In my 20+ years at Stony Brook I have taught more than twenty different courses, I have had more than 7000 students, and have advised a number of interesting and unusual student research projects. In short, I have enjoyed every minute of it. As a lecturer, I am charged with helping our undergraduate students start on the road toward their academic and professional goals as Computer Scientists and Software Engineers, and each semester I am impressed with the work that they do. It is a very lucky thing for one to teach courses where the students are smarter than the instructor, and I have no shortage of experience with such luck.
The students I have taught are now working everywhere software is made. I have ex-students who have gone on to work as Software Engineers at Apple, Microsoft, Google, Amazon, the NSA, HBO, Activision, Intel, Epic Games, Goldman Sachs, Citigroup, Morgan Stanley, Deutsche Bank, Sledgehammer Games, Bloomberg, Rockstar Games, 2KGames, Softheon, Applied Visions, Riot Games, JP Morgan Chase, the BBC, MTV, Facebook, and countless other employers. They have also gone on to found companies of all sorts. Stony Brook Computer Science Undergraduates truly go on to build the technologies that run our world. I also have ex-students who have gone on to graduate school at elite institutions like Stanford, Berkeley, Carnegie Mellon, Columbia, and many others.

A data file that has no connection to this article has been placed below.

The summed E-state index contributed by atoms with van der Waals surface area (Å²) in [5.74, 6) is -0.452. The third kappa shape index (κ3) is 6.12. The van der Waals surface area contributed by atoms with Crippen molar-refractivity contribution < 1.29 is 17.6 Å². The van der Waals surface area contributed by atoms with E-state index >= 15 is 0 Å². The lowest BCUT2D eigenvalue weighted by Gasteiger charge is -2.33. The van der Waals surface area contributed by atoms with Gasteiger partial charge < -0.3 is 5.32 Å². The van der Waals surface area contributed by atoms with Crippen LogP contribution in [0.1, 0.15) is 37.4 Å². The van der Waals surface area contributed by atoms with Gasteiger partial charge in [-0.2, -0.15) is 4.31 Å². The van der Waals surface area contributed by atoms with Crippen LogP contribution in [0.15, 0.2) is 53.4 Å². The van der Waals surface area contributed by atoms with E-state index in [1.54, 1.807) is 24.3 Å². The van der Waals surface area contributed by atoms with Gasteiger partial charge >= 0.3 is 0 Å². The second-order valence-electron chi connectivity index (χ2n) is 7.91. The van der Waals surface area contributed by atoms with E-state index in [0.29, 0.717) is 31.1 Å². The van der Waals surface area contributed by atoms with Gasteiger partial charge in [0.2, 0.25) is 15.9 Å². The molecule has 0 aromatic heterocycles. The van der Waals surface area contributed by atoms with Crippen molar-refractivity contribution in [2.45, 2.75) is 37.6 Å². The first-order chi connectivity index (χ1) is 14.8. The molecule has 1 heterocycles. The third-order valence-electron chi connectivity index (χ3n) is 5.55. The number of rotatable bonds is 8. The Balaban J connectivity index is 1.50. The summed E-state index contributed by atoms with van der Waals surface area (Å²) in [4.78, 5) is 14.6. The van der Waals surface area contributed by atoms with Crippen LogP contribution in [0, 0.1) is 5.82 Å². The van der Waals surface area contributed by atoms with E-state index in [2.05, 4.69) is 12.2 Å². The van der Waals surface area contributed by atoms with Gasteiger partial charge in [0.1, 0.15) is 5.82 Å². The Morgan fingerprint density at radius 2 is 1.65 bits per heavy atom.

We make you make stuff. One of the best things about earning a degree in Computer Science is the projects one works on along the way. In our department, we really make you make stuff. By "We" I mean the Computer Science Faculty, and by "stuff" I mean software projects of all sorts. This is one of the foundations of my own teaching style, which you may read more about in my Teaching Statement. Over the years in teaching my courses I have assigned all sorts of different work, always trying to keep them interesting. Below are snapshots of some of those student projects.
I'm also interested in the history of computing, which helps, since I'm the course coordinator for CSE 301. Understanding how we got here, technologically speaking, helps to better understand where we may be going. And it makes one more interesting at nerd parties. Below is a sampling of student work from that course where each student summed up the life of a computing pioneer in a one minute video. Visit the ComputingHistorySBU channel for all the submissions.